Plan for Curriculum-Embedded Professional Development 

Finally, to ensure that teachers are set up for success, professional development should be directly connected to the curriculum and content that teachers are using. Professional learning should focus on helping teachers understand the core content of the units they are teaching, and how to differentiate the content to meet students' varying needs. If teachers do not have a deep understanding of the content, it is much harder to provide just-in-time support to students.

Within the Fishtank curriculum, we have created Unit Launches, which are part of our solution for helping teachers build this deep understanding. These on-demand professional learning modules guide teachers through a structured exploration of the unit content and ask them to reflect on what instructional choices they will need to make for their classroom. They can be especially powerful when used by a group of teachers preparing together, within or across grade levels.

In our ELA courses, Unit Launches ask teachers to analyze the complexities of the unit texts, articulate the key knowledge and understandings students will build across the unit, analyze how students will interact with grade-level standards, and reflect on ways to make the curriculum relevant and responsive to their unique students and schools.

In Fishtank Math Unit Launches, teachers examine the standards and big ideas of a unit and how they show up in the progression, assessments, and problem-solving tasks of the unit. Additionally, Unit Launches support teachers in broadening the scope of their understanding beyond their own grade level, specifically working to understand what students learned in prior grades and how it informs current grade-level work.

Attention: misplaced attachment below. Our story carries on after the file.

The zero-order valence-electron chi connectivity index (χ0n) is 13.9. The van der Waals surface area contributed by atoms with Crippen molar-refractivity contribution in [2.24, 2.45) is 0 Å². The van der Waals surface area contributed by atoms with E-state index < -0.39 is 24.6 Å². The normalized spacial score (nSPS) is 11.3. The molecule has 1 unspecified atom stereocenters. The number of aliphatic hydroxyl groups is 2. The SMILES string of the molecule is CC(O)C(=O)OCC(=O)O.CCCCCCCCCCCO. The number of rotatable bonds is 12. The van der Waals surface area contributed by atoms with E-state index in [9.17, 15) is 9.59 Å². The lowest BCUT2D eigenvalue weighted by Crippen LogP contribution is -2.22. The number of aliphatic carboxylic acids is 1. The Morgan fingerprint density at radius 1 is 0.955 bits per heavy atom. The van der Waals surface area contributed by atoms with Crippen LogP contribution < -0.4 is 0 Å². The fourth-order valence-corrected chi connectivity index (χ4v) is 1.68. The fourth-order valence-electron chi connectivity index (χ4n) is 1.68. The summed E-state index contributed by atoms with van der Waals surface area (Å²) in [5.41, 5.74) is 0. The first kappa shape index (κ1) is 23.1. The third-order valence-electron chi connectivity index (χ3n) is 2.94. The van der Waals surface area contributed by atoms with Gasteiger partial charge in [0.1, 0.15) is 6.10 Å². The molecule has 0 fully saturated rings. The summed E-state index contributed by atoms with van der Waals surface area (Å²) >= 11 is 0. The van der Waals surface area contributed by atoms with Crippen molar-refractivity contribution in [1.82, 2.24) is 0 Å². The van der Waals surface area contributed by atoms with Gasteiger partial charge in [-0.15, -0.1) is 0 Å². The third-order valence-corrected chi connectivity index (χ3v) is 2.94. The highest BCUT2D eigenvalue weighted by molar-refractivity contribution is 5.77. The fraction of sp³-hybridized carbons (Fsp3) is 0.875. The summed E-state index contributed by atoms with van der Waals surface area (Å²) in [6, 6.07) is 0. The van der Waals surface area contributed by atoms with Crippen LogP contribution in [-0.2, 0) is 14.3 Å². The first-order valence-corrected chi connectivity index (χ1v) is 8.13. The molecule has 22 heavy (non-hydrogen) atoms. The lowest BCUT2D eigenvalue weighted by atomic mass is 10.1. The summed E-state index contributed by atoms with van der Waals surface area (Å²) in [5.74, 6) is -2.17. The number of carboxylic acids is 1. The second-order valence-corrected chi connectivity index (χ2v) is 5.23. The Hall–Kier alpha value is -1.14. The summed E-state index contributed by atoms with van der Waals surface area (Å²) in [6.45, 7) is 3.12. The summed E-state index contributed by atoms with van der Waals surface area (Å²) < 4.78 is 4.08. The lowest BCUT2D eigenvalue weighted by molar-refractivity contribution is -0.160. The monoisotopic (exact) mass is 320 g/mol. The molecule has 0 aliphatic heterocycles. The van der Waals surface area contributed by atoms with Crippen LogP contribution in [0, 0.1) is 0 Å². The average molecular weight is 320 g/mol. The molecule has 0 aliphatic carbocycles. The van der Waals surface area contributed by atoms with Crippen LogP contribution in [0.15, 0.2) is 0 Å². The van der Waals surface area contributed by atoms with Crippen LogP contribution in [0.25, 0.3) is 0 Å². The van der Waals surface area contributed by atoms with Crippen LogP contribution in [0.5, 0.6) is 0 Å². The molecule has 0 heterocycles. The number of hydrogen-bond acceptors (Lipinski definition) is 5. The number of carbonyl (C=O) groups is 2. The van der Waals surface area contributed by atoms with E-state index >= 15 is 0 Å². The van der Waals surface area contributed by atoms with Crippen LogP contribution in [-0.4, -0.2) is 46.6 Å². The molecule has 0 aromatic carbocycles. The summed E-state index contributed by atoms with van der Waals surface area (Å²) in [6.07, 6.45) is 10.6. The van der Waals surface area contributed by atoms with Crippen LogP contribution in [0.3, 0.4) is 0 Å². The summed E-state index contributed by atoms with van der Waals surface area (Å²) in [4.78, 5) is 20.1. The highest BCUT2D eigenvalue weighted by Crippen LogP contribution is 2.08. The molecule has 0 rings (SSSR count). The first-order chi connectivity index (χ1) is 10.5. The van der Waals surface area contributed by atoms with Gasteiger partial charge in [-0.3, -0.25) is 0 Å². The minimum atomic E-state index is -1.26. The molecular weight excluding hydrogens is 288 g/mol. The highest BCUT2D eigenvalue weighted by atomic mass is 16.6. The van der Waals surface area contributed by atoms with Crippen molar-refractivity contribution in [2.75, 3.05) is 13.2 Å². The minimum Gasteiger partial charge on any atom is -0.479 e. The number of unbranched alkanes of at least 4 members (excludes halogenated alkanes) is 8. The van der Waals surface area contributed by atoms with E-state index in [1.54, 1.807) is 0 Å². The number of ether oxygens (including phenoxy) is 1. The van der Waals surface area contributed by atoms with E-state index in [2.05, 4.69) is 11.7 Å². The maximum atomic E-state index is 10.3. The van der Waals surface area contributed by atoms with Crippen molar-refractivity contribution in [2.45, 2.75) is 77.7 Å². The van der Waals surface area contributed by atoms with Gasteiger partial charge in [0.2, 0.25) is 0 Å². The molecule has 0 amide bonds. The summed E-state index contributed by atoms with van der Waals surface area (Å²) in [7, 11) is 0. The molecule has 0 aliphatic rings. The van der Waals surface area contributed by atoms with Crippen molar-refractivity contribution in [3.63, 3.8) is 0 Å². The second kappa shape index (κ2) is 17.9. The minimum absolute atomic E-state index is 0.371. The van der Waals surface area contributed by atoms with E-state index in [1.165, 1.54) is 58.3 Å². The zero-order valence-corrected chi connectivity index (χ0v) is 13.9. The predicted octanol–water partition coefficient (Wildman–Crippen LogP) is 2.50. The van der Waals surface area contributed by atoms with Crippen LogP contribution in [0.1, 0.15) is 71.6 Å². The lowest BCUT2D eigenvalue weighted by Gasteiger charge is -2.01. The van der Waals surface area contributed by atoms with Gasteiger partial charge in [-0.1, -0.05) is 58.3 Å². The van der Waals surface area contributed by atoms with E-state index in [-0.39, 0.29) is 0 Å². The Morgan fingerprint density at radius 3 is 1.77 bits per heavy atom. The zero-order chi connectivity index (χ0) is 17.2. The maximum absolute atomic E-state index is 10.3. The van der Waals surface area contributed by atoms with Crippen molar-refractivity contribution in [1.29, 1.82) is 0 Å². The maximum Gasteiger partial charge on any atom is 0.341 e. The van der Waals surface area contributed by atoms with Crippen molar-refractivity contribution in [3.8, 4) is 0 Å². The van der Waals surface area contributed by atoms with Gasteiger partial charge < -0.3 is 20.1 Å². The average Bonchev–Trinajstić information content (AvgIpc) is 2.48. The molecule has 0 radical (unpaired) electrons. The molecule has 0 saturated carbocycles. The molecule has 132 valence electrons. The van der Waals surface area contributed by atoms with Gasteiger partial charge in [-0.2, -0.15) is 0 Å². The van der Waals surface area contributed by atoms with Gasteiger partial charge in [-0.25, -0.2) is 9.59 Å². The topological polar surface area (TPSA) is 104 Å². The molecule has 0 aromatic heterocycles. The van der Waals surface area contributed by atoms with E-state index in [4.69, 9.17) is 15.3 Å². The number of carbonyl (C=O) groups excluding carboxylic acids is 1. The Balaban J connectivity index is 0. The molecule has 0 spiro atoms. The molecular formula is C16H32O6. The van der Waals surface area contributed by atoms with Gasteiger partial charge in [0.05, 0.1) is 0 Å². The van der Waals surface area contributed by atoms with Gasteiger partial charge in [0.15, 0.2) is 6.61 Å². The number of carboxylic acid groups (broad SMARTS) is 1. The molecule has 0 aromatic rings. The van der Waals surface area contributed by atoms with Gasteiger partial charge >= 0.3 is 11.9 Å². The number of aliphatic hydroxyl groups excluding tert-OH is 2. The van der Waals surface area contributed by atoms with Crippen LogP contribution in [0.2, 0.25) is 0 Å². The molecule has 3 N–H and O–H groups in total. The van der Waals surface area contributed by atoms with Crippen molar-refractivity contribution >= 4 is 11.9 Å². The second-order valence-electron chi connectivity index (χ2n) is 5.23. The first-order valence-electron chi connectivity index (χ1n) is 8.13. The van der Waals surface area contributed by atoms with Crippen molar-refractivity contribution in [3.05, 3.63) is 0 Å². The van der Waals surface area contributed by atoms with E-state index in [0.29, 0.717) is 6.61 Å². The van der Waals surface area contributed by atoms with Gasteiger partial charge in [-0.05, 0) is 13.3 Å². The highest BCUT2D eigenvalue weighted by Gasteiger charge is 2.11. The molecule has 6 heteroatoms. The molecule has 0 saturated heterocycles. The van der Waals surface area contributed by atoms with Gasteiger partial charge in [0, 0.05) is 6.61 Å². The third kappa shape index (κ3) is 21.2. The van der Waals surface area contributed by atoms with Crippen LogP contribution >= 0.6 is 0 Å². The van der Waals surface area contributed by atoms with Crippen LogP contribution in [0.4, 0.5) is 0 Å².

When learning the content of a new unit, teachers need to know and understand what students did in the previous grade in order to decide which supports to include. For example, for teachers to support their students with 7th grade expressions next year, they’ll need to understand what 6th grade expressions work involved, and it will further benefit them to know how students worked with properties of operations in elementary grades. Whether teachers use resources like our Unit Launches or not, they need to be given the time and resources to clarify these connections to prior and future grade-level content, and how to use those connections in their own grade level.


Over the next few months, we’ll be sharing more resources and detailed guidance for how teachers using the Fishtank curriculum can best meet and support the needs of students as we enter the 2021-22 school year. Stay tuned!


Anne Lyneis is the Managing Director of ELA curriculum, and the author of the Fishtank ELA curriculum for grades K–5. She began her career in education through Teach for America South Louisiana where she fell in love with teaching. She taught elementary school for 8 years in both public and charter schools in Louisiana, Texas, and Massachusetts before joining the Fishtank team. She has a Bachelor’s degree from the University of Vermont and a Master’s degree in school leadership from Louisiana State University. 

Jami Therrien Wells is the Managing Director of Mathematics curriculum at Fishtank Learning, and the author of the middle school Fishtank Math curriculum. She began her career at Roxbury Preparatory Charter School, where she served for 10 years teaching 8th grade math and 5th grade special education. Prior to joining Fishtank, Jami also worked at the Achievement Network as the managing director of the math assessment team. She holds a Bachelor’s degree in Mathematics from the University of Rochester, and a Master’s degree in teaching from Tufts University.